Michelle held Charlie's gaze. Something passed between them, wordless: an apology given, a truce brokered, an understanding reached.

Charlie's attention returned to the judge. "It's true." he said. "Ward Earp broke Waverly's arm. I have the records. Michelle and I were terrified. She told me to take Waverly and go and… we did. I took Waverly and we ran. Michelle gave me some money. I made us disappear."

Waverly had never seen such naked skepticism as on the judge’s face in that moment. After a long moment of studying Charlie, the judge said, "Ms. Lucado?"

The crown prosecutor, who had sunk into her chair with a look of weary resignation, popped back up again. "Your Honour?"

"How would you like to proceed?"

"The Crown requests a one hour recess."


Just like that, the court had moved on. Another crown prosecutor slipped into the well, conferring with Ms. Lucado a moment before turning their attention to the next case on the docket.

The crowd in the gallery thinned. Waverly and Charlie rose from their seats, inching toward the aisle, and met Michelle before she could dart from the room.

"Thank you," said Charlie. He seemed to sway toward Michelle, catching himself at the last moment.

Michelle flinched away from him. "I didn't do it for you."

A smile slid onto his face like a gentle wave breaking on the shore. “I know why you did it, Chelle.”

“You don’t get to call me that anymore,” she said, but there was no venom in it. She peered up at him. “You’re welcome to stay at the house when they let you go. As Waverly’s guest. And if you’d like to make yourself useful while you’re there, there are some plants in the greenhouse that need repotting. But you keep your distance.”

“Of course.”

She took a deep breath and dragged her eyes away from him, just as Dolls called Charlie’s name. Michelle turned on her heel and marched out of the room. Waverly felt torn between them until Charlie tucked her under his arm, kissed the crown of her head, and let her go. “Go with her,” he said. “I’ll be a while.”

Waverly and Nicole found Michelle lingering just outside the courthouse. Sunlight knifed through the clouds, scattering off the days-old blanket of snow. Michelle shaded her eyes with her hand and squinted at Waverly. "Here to see me off?”

“Yes, Mama.”

"Thought so. Walk me to my car."

Hand in hand with Nicole, Waverly crept alongside her mother like noontime shadow. Salt crunched beneath their feet. The wind snapped the flag cord against its pole.

They reached the car. No one moved. No one spoke. Unsaid things bottled up behind memories and hopes and fears.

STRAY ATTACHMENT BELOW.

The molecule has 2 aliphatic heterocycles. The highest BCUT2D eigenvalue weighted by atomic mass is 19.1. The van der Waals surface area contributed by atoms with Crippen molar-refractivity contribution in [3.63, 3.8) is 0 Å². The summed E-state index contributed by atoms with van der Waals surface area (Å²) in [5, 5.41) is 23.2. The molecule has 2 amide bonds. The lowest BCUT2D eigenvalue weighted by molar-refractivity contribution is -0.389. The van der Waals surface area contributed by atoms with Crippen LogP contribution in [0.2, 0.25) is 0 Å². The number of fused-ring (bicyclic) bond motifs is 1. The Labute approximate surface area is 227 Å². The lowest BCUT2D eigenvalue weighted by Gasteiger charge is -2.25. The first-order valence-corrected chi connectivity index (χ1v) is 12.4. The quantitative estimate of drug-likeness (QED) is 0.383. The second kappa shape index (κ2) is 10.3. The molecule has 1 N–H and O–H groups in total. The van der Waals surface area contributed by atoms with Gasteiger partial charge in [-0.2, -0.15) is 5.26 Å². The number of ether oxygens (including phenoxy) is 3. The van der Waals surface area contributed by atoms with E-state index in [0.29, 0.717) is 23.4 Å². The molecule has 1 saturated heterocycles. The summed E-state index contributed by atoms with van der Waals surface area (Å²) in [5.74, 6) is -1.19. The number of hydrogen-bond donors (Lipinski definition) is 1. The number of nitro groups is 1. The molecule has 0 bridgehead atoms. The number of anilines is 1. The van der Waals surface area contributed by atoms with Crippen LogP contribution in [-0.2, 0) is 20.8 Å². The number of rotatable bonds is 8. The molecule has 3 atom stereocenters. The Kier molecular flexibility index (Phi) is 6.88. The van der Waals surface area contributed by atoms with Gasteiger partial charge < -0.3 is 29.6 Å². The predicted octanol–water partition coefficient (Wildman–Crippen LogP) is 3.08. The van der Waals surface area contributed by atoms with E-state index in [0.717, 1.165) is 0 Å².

Waverly uncorked her questions first. "Was that true?"

“You know it isn’t.”

“Why did you do it?”

“To keep them from throwing your daddy in jail, obviously.”

“Oh, you’re as bad as Willa sometimes. Be honest with me, Mama. Why did you help him?”

“This isn’t about him.” Michelle propped her hands on her hips. "I know you, Waverly. I know how this would have gone down if I hadn’t stepped in. You'd have been here for every hearing, every trial, watching your daddy get dragged to hell and back for something that happened before you could even remember. I didn't want that for you. You’ve been through enough.”

Reaching toward Waverly, Michelle laid one gloved hand on Waverly’s cheek and smiled, soft as featherdown. “I’m your mama, remember? I may not have done a good job protecting you before, but I’m not going to let that stop me now.”

As they pulled apart from another bonecrushing-yet-gentle hug—a Gibson special—Michelle cast an appraising look at Nicole. “Speaking of protecting,” she whispered in Waverly’s ear, “that girl barely left your side while you were in the hospital. I was worried we’d have to chase her off with a shotgun just to get her to eat.”

“You don’t need to sell me on her merits, Mama.” Waverly cast a glance over her shoulder at Nicole, who smiled, totally unaware that they were talking about her. Waverly couldn’t stop her own smile, her face warm like summer sun. “I’m sold. Totally.”

“I know you are.” Michelle popped the car door open and slid inside. “But does she?”

Waverly stood in the foyer of the great Earp house, totally alone.

There was something different about its silence. She’d walked its halls before, passing the doors that led to her sisters’ bedrooms, and found that the house grew so quiet that she could forget anyone else was there. Every footstep rustled through the woolen carpets. Every breath echoed in the cavernous halls.

But now she was alone, and the silence swelled to fill the space.

It was too much. She slipped into her jacket and boots and made for the cacophony of the outside world.

Charlie had gone back to Vancouver. He’d stayed one night, and woke her early the next morning. She’d dragged bleary eyes open to the dim shape of him, dressed and packed, and they said their goodbyes there.

She didn’t blame him, she thought, wading through a knee-deep snowdrift. He couldn’t stay there, in the house where so many of his dreams had crumbled like sand through his fingers.

That was why her mother had left, too, she was sure. Wynonna announced another trip to Europe, this time with Michelle along for the ride. Waverly had watched them go from the front door, and she’d seen the way Michelle turned away from the house, fleeing all the ghosts of the might-have-beens within.